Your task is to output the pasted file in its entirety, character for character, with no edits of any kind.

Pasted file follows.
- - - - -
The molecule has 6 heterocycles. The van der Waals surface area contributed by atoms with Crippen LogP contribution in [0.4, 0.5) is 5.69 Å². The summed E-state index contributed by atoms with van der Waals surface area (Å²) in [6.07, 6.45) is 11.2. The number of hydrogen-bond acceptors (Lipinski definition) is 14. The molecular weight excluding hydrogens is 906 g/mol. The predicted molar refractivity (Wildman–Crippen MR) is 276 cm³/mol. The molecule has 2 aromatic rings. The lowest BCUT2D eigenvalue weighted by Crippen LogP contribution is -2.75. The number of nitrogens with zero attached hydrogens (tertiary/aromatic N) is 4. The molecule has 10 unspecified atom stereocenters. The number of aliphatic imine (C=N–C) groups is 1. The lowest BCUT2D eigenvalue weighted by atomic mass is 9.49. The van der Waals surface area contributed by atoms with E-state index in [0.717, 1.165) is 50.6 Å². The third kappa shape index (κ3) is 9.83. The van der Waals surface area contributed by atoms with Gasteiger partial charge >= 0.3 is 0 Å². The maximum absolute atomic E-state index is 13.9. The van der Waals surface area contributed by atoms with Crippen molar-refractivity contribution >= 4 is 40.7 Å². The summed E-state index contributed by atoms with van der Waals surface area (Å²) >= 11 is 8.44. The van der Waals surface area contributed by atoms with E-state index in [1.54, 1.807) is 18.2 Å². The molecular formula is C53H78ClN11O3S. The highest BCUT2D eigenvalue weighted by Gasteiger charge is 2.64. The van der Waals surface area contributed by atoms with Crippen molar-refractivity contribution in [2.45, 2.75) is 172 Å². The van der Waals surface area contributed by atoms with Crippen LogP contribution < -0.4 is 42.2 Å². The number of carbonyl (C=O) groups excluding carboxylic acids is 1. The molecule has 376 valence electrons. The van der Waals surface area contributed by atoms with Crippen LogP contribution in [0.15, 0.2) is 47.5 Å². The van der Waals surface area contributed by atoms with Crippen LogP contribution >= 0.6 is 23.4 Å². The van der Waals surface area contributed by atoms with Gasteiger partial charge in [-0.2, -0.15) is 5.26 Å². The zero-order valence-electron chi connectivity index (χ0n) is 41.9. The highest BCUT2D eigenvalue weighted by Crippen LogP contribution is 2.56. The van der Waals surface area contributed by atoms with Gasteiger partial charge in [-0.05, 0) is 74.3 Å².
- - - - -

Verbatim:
The molecule has 6 heterocycles. The van der Waals surface area contributed by atoms with Crippen LogP contribution in [0.4, 0.5) is 5.69 Å². The summed E-state index contributed by atoms with van der Waals surface area (Å²) in [6.07, 6.45) is 11.2. The number of hydrogen-bond acceptors (Lipinski definition) is 14. The molecular weight excluding hydrogens is 906 g/mol. The predicted molar refractivity (Wildman–Crippen MR) is 276 cm³/mol. The molecule has 2 aromatic rings. The lowest BCUT2D eigenvalue weighted by Crippen LogP contribution is -2.75. The number of nitrogens with zero attached hydrogens (tertiary/aromatic N) is 4. The molecule has 10 unspecified atom stereocenters. The number of aliphatic imine (C=N–C) groups is 1. The lowest BCUT2D eigenvalue weighted by atomic mass is 9.49. The van der Waals surface area contributed by atoms with E-state index in [0.717, 1.165) is 50.6 Å². The third kappa shape index (κ3) is 9.83. The van der Waals surface area contributed by atoms with Gasteiger partial charge >= 0.3 is 0 Å². The maximum absolute atomic E-state index is 13.9. The van der Waals surface area contributed by atoms with Crippen molar-refractivity contribution >= 4 is 40.7 Å². The summed E-state index contributed by atoms with van der Waals surface area (Å²) >= 11 is 8.44. The van der Waals surface area contributed by atoms with E-state index in [1.54, 1.807) is 18.2 Å². The molecular formula is C53H78ClN11O3S. The highest BCUT2D eigenvalue weighted by Gasteiger charge is 2.64. The van der Waals surface area contributed by atoms with Crippen molar-refractivity contribution in [2.45, 2.75) is 172 Å². The van der Waals surface area contributed by atoms with Crippen LogP contribution < -0.4 is 42.2 Å². The number of carbonyl (C=O) groups excluding carboxylic acids is 1. The molecule has 376 valence electrons. The van der Waals surface area contributed by atoms with Crippen LogP contribution in [0.15, 0.2) is 47.5 Å². The van der Waals surface area contributed by atoms with Crippen LogP contribution >= 0.6 is 23.4 Å². The van der Waals surface area contributed by atoms with Gasteiger partial charge in [-0.2, -0.15) is 5.26 Å². The zero-order valence-electron chi connectivity index (χ0n) is 41.9. The highest BCUT2D eigenvalue weighted by Crippen LogP contribution is 2.56. The van der Waals surface area contributed by atoms with Gasteiger partial charge in [-0.05, 0) is 74.3 Å².